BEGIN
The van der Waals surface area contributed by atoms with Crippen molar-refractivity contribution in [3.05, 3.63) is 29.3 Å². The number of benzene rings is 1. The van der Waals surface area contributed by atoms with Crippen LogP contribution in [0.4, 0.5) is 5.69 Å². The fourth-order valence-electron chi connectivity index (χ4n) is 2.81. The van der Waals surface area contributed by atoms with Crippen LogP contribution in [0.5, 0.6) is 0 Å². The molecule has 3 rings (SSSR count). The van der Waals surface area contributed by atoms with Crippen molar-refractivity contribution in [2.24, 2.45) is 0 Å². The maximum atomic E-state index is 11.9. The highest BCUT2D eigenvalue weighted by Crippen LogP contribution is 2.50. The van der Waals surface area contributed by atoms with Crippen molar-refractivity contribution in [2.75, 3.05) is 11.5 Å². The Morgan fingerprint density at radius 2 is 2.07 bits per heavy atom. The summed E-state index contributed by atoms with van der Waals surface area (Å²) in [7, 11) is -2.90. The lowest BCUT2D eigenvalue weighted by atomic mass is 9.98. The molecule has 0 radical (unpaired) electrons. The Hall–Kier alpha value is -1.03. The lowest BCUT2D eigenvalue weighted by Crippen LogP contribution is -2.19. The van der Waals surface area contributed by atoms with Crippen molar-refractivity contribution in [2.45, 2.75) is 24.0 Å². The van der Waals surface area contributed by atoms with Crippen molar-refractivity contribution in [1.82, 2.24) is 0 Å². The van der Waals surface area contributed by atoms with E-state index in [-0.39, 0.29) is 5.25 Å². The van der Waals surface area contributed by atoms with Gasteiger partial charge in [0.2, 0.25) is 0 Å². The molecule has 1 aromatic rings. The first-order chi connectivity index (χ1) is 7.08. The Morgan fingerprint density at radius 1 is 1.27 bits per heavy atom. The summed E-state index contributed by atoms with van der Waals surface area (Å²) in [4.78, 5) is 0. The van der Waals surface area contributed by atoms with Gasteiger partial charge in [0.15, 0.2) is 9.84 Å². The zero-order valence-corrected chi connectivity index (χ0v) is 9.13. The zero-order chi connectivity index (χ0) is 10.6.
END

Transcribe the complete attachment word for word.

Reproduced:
The van der Waals surface area contributed by atoms with Crippen molar-refractivity contribution in [3.05, 3.63) is 29.3 Å². The number of benzene rings is 1. The van der Waals surface area contributed by atoms with Crippen LogP contribution in [0.4, 0.5) is 5.69 Å². The fourth-order valence-electron chi connectivity index (χ4n) is 2.81. The van der Waals surface area contributed by atoms with Crippen LogP contribution in [0.5, 0.6) is 0 Å². The molecule has 3 rings (SSSR count). The van der Waals surface area contributed by atoms with Crippen molar-refractivity contribution in [2.24, 2.45) is 0 Å². The maximum atomic E-state index is 11.9. The highest BCUT2D eigenvalue weighted by Crippen LogP contribution is 2.50. The van der Waals surface area contributed by atoms with Crippen molar-refractivity contribution in [2.75, 3.05) is 11.5 Å². The Morgan fingerprint density at radius 2 is 2.07 bits per heavy atom. The summed E-state index contributed by atoms with van der Waals surface area (Å²) in [7, 11) is -2.90. The lowest BCUT2D eigenvalue weighted by atomic mass is 9.98. The molecule has 0 radical (unpaired) electrons. The Hall–Kier alpha value is -1.03. The lowest BCUT2D eigenvalue weighted by Crippen LogP contribution is -2.19. The van der Waals surface area contributed by atoms with Crippen molar-refractivity contribution in [2.45, 2.75) is 24.0 Å². The van der Waals surface area contributed by atoms with Crippen molar-refractivity contribution in [1.82, 2.24) is 0 Å². The van der Waals surface area contributed by atoms with E-state index in [-0.39, 0.29) is 5.25 Å². The van der Waals surface area contributed by atoms with Gasteiger partial charge in [0.2, 0.25) is 0 Å². The molecule has 1 aromatic rings. The first-order chi connectivity index (χ1) is 7.08. The Morgan fingerprint density at radius 1 is 1.27 bits per heavy atom. The summed E-state index contributed by atoms with van der Waals surface area (Å²) in [4.78, 5) is 0. The van der Waals surface area contributed by atoms with Gasteiger partial charge in [0.15, 0.2) is 9.84 Å². The zero-order valence-corrected chi connectivity index (χ0v) is 9.13. The zero-order chi connectivity index (χ0) is 10.6.